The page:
Hey, Readers. Welcome to the eighth stop on the Menagerie blog tour. Each day I talk about a different story in the collection and tell what inspired the idea. Today’s featured story is titled Storm Rider. Like some of the others, this one is set during the late 1970s – a great time to have lived.
Today, I’m visiting with another of my fellow Story Empire colleagues, Craig Boyack. I’ve often said I don’t know anyone with a more vivid imagination. His books have a cast of characters that will astound you. While I’m a big fan of his Lizzie and the Hat series, I’m still fond of his root monsters in the Lanternfish trilogy.
Speaking of The hat, Craig released the sixth book of the series last fall. Be sure to check out The Midnight Rambler on Amazon.
Below is a list of the stops. Links will be updated as each post goes live. Comments are closed here, but I hope you’ll hop over to Craig’s site to visit with me.
It was another busy week around the Hall household. I’ll not bore you with the details of needing a new car battery or the parts place first telling us the battery was good, but the alternator was bad. Suffice to say we had a busy and “interesting” day Tuesday. But all is now well, the car is fine (so was the alternator), and we were able to replace the battery at no cost.
Today, I plan to have lunch with my former co-workers. Wanda, the person who retired the same day as me, is also joining us.
But enough about me. Time for this week’s Story Empire links:
On Monday, Jan Sikes continued her series on marketing. This week’s post cautioned readers to beware of Marketing Scams.
C. S. Boyack took the stage Wednesday with another Expansion Pack post. He had an interesting view of writing specific types of scenes. Be sure to check out Writing From the Side.
Wrapping up the week with today’s post, Harmony Kent continues her series on Prologues.
Another week in which I didn’t take any new photos. Since I’m thinking of autumn, and our trees are just starting to turn, I thought I’d share a shot I took in 2009 with my first digital camera. It was only a little 8-megapixel Sanyo point-and-shoot, but I was still able to capture some nice images with it.
Hey, Readers. Everyone knows how much I enjoy good music – especially classic rock. Today’s guest author, C. S. Boyack does as well. He’s no stranger to this site, having been a guest several times. It’s always a pleasure to host him. Craig is not only a friend but also a contributor at Story Empire.
He has a new release, another in the Lizzie and The Hat series. These books are always fun and highly entertaining, so if you haven’t already done so, you should pick up a copy of not only the latest release but all the books in the series.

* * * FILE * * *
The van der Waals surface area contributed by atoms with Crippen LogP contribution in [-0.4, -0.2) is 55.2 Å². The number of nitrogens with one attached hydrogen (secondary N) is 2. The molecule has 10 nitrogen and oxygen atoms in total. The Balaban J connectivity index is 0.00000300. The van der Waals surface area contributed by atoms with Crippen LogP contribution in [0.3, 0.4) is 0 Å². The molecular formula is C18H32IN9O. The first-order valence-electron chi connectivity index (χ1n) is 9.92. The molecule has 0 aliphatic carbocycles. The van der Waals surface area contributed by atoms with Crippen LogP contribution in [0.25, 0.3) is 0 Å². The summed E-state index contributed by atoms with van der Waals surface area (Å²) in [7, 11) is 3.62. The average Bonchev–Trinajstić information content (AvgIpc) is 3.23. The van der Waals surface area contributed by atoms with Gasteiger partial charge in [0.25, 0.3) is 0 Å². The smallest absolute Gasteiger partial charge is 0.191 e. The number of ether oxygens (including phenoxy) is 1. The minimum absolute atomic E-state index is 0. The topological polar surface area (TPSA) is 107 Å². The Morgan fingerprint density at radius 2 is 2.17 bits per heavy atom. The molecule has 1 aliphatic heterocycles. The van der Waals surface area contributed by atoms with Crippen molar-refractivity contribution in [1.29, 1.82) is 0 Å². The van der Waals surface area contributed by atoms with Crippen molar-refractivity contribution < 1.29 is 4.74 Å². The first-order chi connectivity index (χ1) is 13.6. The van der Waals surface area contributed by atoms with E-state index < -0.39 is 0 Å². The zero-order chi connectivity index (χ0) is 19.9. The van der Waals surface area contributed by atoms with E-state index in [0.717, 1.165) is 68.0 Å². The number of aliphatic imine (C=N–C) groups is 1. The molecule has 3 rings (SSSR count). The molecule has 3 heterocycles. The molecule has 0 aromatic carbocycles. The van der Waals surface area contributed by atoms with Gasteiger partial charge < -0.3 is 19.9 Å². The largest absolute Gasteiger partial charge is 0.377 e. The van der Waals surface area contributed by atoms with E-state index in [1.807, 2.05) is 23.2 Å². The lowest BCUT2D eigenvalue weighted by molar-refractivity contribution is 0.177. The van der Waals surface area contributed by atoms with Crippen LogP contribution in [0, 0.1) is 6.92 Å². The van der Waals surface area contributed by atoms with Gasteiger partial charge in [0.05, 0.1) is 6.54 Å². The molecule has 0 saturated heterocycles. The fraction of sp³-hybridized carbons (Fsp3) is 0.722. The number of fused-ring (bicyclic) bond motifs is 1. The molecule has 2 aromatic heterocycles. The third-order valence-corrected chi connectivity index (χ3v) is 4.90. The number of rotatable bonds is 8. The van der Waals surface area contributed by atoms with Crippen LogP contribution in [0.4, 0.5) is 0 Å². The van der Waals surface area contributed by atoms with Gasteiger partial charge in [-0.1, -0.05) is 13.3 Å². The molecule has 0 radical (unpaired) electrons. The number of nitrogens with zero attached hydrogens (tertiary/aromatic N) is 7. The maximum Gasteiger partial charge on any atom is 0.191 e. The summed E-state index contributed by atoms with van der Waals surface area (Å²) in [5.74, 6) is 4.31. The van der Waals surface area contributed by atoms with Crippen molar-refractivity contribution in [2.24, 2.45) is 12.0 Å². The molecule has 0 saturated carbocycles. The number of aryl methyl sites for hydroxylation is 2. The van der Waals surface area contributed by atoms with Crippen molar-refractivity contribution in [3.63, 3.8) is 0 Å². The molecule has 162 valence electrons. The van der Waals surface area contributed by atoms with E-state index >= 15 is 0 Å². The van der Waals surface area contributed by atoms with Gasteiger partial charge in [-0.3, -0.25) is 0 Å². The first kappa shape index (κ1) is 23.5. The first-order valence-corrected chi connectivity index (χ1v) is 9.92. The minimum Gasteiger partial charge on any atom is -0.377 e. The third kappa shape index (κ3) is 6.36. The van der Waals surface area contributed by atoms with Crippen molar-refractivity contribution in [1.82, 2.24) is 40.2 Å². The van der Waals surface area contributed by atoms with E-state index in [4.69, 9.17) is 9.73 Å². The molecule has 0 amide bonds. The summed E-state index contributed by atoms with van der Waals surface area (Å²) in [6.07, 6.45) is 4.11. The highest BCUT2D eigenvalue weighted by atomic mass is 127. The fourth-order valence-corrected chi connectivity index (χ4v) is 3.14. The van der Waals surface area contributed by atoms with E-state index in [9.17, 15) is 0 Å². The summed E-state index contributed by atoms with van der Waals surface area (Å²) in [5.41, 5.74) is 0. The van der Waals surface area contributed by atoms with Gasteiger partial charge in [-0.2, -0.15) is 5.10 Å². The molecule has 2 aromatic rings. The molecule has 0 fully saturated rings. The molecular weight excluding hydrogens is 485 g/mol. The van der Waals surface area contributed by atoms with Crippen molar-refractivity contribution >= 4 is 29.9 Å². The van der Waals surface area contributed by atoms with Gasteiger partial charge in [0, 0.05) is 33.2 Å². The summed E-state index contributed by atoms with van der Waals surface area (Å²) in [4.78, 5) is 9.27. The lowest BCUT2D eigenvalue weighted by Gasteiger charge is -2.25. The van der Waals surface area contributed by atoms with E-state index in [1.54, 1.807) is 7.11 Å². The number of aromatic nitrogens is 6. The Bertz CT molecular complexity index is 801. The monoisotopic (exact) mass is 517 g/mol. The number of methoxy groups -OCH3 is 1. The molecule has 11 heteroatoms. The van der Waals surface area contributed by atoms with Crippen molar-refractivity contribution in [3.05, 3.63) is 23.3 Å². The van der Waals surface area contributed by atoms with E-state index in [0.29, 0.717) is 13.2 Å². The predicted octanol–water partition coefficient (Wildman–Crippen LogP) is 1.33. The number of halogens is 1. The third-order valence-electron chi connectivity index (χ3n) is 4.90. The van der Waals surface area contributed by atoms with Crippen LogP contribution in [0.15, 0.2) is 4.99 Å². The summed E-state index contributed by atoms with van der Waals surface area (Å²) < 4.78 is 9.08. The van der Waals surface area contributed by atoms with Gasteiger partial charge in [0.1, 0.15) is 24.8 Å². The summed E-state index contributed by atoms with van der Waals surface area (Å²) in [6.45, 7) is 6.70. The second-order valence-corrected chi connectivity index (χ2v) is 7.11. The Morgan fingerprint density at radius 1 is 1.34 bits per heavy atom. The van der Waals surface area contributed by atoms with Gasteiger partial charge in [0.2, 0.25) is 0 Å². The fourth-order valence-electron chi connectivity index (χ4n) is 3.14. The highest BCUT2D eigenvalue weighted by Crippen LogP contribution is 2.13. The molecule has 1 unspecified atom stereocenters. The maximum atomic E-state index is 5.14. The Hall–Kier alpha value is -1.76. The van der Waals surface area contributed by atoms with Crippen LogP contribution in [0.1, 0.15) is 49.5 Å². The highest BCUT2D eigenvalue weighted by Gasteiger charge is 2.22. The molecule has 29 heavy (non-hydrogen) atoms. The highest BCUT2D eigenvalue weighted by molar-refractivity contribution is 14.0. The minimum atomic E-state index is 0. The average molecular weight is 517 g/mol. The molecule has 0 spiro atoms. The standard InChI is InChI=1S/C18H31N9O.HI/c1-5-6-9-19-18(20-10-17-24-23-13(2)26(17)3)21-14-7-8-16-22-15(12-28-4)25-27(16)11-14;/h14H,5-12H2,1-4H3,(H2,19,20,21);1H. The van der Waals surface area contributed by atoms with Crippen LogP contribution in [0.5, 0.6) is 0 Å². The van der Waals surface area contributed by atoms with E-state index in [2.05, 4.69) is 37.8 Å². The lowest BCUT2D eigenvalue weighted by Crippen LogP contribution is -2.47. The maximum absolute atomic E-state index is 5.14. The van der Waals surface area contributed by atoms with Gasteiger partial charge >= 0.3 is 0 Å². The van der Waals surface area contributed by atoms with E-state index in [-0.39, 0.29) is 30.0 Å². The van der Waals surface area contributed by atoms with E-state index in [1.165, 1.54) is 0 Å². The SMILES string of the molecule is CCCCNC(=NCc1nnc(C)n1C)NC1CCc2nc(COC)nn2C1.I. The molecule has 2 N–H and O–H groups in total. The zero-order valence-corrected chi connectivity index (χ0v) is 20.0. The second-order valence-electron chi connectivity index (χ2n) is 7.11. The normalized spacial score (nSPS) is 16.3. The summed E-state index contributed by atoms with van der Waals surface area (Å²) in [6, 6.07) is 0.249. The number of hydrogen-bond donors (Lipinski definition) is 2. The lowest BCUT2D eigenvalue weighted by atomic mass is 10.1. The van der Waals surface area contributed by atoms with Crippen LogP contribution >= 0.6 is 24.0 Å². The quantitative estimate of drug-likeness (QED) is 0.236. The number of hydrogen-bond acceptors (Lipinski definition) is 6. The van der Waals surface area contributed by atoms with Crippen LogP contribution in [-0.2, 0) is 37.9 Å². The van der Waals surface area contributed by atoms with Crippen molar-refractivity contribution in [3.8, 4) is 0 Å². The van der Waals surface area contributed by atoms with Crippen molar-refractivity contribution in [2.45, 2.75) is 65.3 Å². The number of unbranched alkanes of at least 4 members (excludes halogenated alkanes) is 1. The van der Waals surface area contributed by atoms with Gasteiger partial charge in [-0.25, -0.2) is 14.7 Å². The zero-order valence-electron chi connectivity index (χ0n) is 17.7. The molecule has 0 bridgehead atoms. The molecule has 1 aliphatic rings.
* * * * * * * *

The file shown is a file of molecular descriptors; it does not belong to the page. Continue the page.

And now, let’s welcome back Craig.
It means a lot to me, Joan, that you’d lend me your space today. This is one of my favorite things about the indie community, and I hope you’ll allow me to return the favor one day.
Seems like Joan always gets the musical post, but her love of music is why I earmarked this one for her.
The new book is called The Midnight Rambler, and it’s just in time for the Halloween season. Grab something pumpkin flavored, or a hot cider, then dig in for a fun afternoon. I’ll let the cover and blurb finish whetting your appetite for more.
Today, I want to talk about music. A big part of this series is the small cover band, Lizzie and the Pythons. They originated back in the first volume, creatively titled The Hat. I needed Lizzie and the hat to get out at night if they were going to amount to much as monster hunters. This kind of meant Lizzie was either a barfly or a performer in my mind, and here we are.
The band gets her out at night, and after her gig work, that’s when the fun begins. I try to pepper the stories with music of a certain style. The band has a bluesy feel that dives into rock, country, and a few eclectic styles as long as they fit the mold.
I also try to make the music fit the story being told. I had them play “Run Run Rudolph” at Christmas time. They played “Bad Things” when chasing vampires and “Clap for the Wolfman” when hunting a werewolf.
There really isn’t much that’s spot on for The Midnight Rambler, (Well, except for one song.) but the whole thing goes down during a major flood event. The Pythons finally get to play a much anticipated venue and their final set is all about floods. It’s amazing how many songs are about rain or floods, and I really enjoyed the research.
I include fun graphics in the stories as section breaks. Sean Harrington prepares these for me, along with that awesome cover and a few Lisa Burton promo posters for each publication. This time I even had Sean complete the lyrics in one of his graphics. Lizzie starts off singing, then the graphic pops up and concludes the lyric. I thought it was kind of fun.